What Is Multiple Myeloma Remission?

Medically Reviewed by Sabrina Felson, MD on June 26, 2022
4 min read

Your doctor tells you your multiple myeloma is in remission. But what exactly does that mean? The first thing to understand is that being in remission is not the same thing as being cured.

The National Cancer Institute defines cured cancer as having “no traces of cancer after treatment and the cancer will never come back.” Remission is different. It means there’s a decrease in or disappearance of the symptoms of your multiple myeloma.

Doctors rarely, if ever, consider multiple myeloma to be “cured.” Some cancer cells will likely always remain in your body. Whether you’re in remission depends on how many of those cells are there.

Most people with this type of cancer will go through several periods of remission and relapse (when symptoms of the disease come back). Ideally, treatment for multiple myeloma puts you into remission. If you relapse, your doctor will likely try a different treatment.

The period of time between relapses varies from person to person. But for many, the first remission can last 2 years or more.

Doctors base your remission on how well you respond to your treatment. This is why it’s also called your “response.” To understand how you’re reacting to treatment, your doctor will order tests such as:

  • Blood tests
  • Pee tests
  • MRI scans
  • PET scan
  • CT scan
  • Bone marrow tests
  • X-rays, including full-body ones called skeletal surveys to check for bone damage

The different signs, or markers, your doctors look for in these tests include:

Lytic lesions or fractures. Lytic lesions are areas of bone damage. Pathological fractures are bone fractures caused by multiple myeloma.

M-proteins (myeloma proteins). These proteins come from malignant myeloma cells. Blood and pee tests show the levels of these proteins in your body. When you have active multiple myeloma, your M-protein levels are high.

Free light chains. Light chains are proteins made by plasma cells – the cells in your bone marrow where multiple myeloma starts. These cells use some light chains to make antibodies (these become “bound” light chains). Others go into your bloodstream (these are called “free” light chains). There are two types of free light chains, kappa and lambda. Doctors look at the levels of each in your blood to monitor your multiple myeloma. In your pee, this marker is called the Bence-Jones protein. If the ratio of the two types of free light chains is out of balance, it’s a sign of multiple myeloma.

Myeloma cells. If your doctor tests your bone marrow, they’ll look for myeloma cells there.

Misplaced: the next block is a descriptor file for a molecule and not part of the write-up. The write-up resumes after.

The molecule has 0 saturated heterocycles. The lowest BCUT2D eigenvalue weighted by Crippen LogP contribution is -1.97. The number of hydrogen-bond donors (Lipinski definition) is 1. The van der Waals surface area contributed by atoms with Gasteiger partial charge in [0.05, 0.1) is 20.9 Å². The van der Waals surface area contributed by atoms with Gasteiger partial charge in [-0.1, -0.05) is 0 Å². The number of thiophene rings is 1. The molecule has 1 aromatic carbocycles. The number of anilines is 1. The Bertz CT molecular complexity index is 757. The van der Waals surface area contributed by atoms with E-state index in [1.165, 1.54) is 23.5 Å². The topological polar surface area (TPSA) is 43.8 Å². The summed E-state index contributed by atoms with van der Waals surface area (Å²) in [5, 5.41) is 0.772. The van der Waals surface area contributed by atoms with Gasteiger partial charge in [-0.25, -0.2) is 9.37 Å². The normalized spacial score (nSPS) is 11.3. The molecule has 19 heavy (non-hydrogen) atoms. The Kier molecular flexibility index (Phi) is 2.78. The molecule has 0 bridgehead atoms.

Measuring tumors. Your doctor can use imaging tests to see if any tumors have grown or shrunk.

There’s more than one type of remission. It comes in varying levels, including:

Partial response. If you’re in partial remission, it means doctors still see some markers of cancer in your body. Any tumors will have shrunk and you’ll have fewer cancer cells present. But you may still be having some cancer symptoms.

Doctors call it partial remission when:

  • M-proteins are down by 50% or more
  • Free light chains (Bence-Jones proteins) have dropped by 50%
  • Plasma cells in your bone marrow have gone down by 50%
  • If you had a tumor, it has shrunk by at least 50%

Very good partial response. In this level of remission, you have a higher response than a partial response, but aren’t yet in full remission. This usually means levels of your markers have dropped by at least 90%.

Full or complete response. This means your doctors haven’t been able to find any M-proteins in your blood or urine, and any tumors you had are gone. Your bone marrow cells may still be up to 5% myeloma cells.

Stringent complete response. If you have no M-proteins in your blood, normal free light chain ratios, and no myeloma cells in your bone marrow, your doctor may classify your remission as stringent complete.

Minimal residual disease negative. This means your doctors used more sensitive testing, such as flow cytometry or DNA sequencing tests, to look for myeloma cells in a sample of 1 million cells and didn’t find any. You need a bone marrow biopsy for these tests.

It’s hard to predict how long remission might last. Your doctor’s goal with your treatment is to extend remission so that you have long periods between treatment times. If your cancer comes back, it’s called relapsed or recurrent multiple myeloma.

You might have heard of rankings for multiple myeloma remission and relapse called International Classification of Disease codes (ICD codes). Insurance companies use these to classify your remission for billing and reimbursement purposes. Myeloma remission and relapse codes start with “ICD 10.”

Your ICD 10 code will vary, based on the stage of your cancer and its traits. The types of codes include:

  • C90. This is the overall classification for multiple myeloma and abnormal growth of malignant plasma cells.
  • C90.0. This is the overall classification for multiple myeloma. Within this code, you might be:
    • C90.00: Not in remission
    • C90.01: In remission
    • C90.02: In relapse

Other forms (subtypes) of multiple myeloma have other codes, such as:

  • C90.1. Overall classification code for plasma cell leukemia. Within this code, you might be:
    • C90.10: Not in remission
    • C90.11: In remission
    • C90.12: In relapse
  • C90.2. Overall classification code for extramedullary plasmacytoma (plasma cell tumor outside the bone marrow). Within this code, you might be:
    • C90.20: Not in remission
    • C90.21: In remission
    • C90.22: In relapse
  • C90.3. Overall classification code for solitary plasmacytoma (plasma cells in the bone)
    • C90.30: Not in remission
    • C90.31: In remission
    • C90.32: In relapse